"Fresh data for geological map material along the OPAL"
Pipeline construction project is unique opportunity for geologists and engineers
Kassel/Greifswald/Berlin/Freiberg. Three tertiary institutions in total are now benefiting from the construction of the OPAL natural gas pipeline: alongside Berlin and Freiberg, the University of Greifswald has now also entered into a cooperation agreement with WINGAS, allowing for scientific support of the OPAL construction work. Today, Dr. Wolfgang Flieger, chancellor of the Ernst Moritz Arndt University of Greifswald, Prof. Reinhard Lampe from the Institute of Geography and Geology, Hans-Georg Egelkamp, WINGAS' OPAL project manager, and Route Engineer Holger Illian signed the corresponding contract. WINGAS is thus allowing academic staff from the University of Greifswald to take soil samples all along the natural gas pipeline route in Mecklenburg-Western Pomerania and to document the pipe trench photographically. The company is also providing financial support for this research work, conducted by Dr. Sebastian Lorenz, academic staff at the University of Greifswald's Institute of Geography and Geology, and Mecklenburg-Western Pomerania's State Geological Service under the leadership of Prof. Dr. Ralf-Otto Niedermeyer. The contract parties are thus also putting in writing the cooperation which has already been underway since the beginning of excavation work. "We work hand-in-hand," explains Project Manager Egelkamp happily, "which is particularly important in order for construction work to progress smoothly."
While it was previously only possible for spot inspections to be made in individual boreholes, the geologists can now document a continuous North-South profile in the pipeline trench through the state of Mecklenburg-Western Pomerania. Prof. Reinhard Lampe expects this to lead to a scientific breakthrough, saying that the existing map material is twenty to forty years old and needs to be continually revised. This will now be realized by means of the new findings: "We can now already say that the maps of the state must be redrawn, section by section."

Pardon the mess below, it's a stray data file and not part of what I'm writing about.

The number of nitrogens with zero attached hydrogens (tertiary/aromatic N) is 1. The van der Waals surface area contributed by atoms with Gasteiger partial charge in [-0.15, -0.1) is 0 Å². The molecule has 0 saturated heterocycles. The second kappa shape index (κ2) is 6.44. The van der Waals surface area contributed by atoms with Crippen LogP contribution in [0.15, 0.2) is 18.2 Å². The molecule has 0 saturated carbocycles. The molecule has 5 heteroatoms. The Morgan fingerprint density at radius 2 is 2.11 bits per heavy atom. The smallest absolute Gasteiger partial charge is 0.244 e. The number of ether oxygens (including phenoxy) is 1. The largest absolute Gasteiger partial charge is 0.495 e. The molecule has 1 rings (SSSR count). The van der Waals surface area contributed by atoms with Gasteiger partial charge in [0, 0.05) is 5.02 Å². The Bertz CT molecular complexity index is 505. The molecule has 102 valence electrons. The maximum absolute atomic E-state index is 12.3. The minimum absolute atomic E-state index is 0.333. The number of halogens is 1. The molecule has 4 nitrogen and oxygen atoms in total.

Researchers in the field of exploration geology at the Technical University of Berlin have already entered into a similar cooperation agreement with WINGAS as well. Prof. Dr. Wilhelm Dominik and academic staff member Dr. Olaf Juschus have been on the trail of the residues from the Quarternary, the last ice age, since the start of construction work in Brandenburg. Hans-Georg Egelkamp welcomes the involvement of these exploration geologists: "Dr. Juschus is Brandenburg's leading Quarternary expert. He is working very enthusiastically in view of the opportunity to study the entirety of the three-meter-deep OPAL trench in this state."
The up-and-coming engineers at Bergakademie Freiberg showed great interest in the construction work itself. A cooperation agreement with this technical university in Saxony has also been in place since last year. So far, two work excursions and several presentations have been realized in this context. "The dimensions of the project and the construction-related challenges offer the students a unique chance to expand on learnt theoretical knowledge with career-relevant practical experience," says Prof. Bernd Meyer, rector of the renowned institution. According to Hans-Georg Egelkamp, this concept is working out very well: "We are experiencing a rush of students addressing the construction work intensively, sometimes also in working papers." In summer, the engineers expect visitors from Canada, as exchange students from Alberta will then visit the site together with their fellow students from Freiberg.
The OPAL runs eastward from Lubmin, past Berlin, and crosses the German-Czech border in the Erz Mountains. Over its full length, the OPAL pipeline overcomes a height difference of 700 meters and crosses the River Peene in Mecklenburg-Western Pomerania, the River Elbe in Saxony, the A12 highway east of Berlin and the A4 highway between Chemnitz and Dresden, among other feats. The 470-kilometer-long pipeline comprises many individual pipes, each of which is 18 meters long and weighs 15 tonnes. WINGAS is constructing the natural gas pipeline OPAL together with E.ON Ruhrgas AG, which holds a 20-percent stake in OPAL. Network operation of the connection line will be realized by OPAL NEL TRANSPORT GmbH. This company is part of the WINGAS Group.
European energy provider WINGAS GmbH & Co. KG is active in natural gas trading and distribution in Germany, Belgium, France, Great Britain, Austria, the Czech Republic and Denmark. Its customers include municipal utilities, regional gas suppliers, industrial firms and power plants. Since 1990 WINGAS has invested more than 3 billion Euros in the development of a natural gas transport and storage infrastructure. WINGAS TRANSPORT pipeline network, which is over 2,000 kilometers long, connects the major gas reserves in Siberia and in the North Sea to the growing markets in Western Europe. In Rehden in North Germany, WINGAS has the largest natural gas storage facility in Western Europe - with a working gas volume of over four billion cubic meters, and the company also participates in Central Europe's second largest storage facility in Haidach, Austria. Additional natural gas storage facilities are currently being built in Great Britain and Germany in order to secure the supply of natural gas in Europe.
OPAL NEL TRANSPORT GmbH will perform the tasks of network operator for the OPAL. It is part of the WINGAS Group. The company plans to connect the OPAL to the WINGAS TRANSPORT gas pipeline network. www.opal-pipeline.de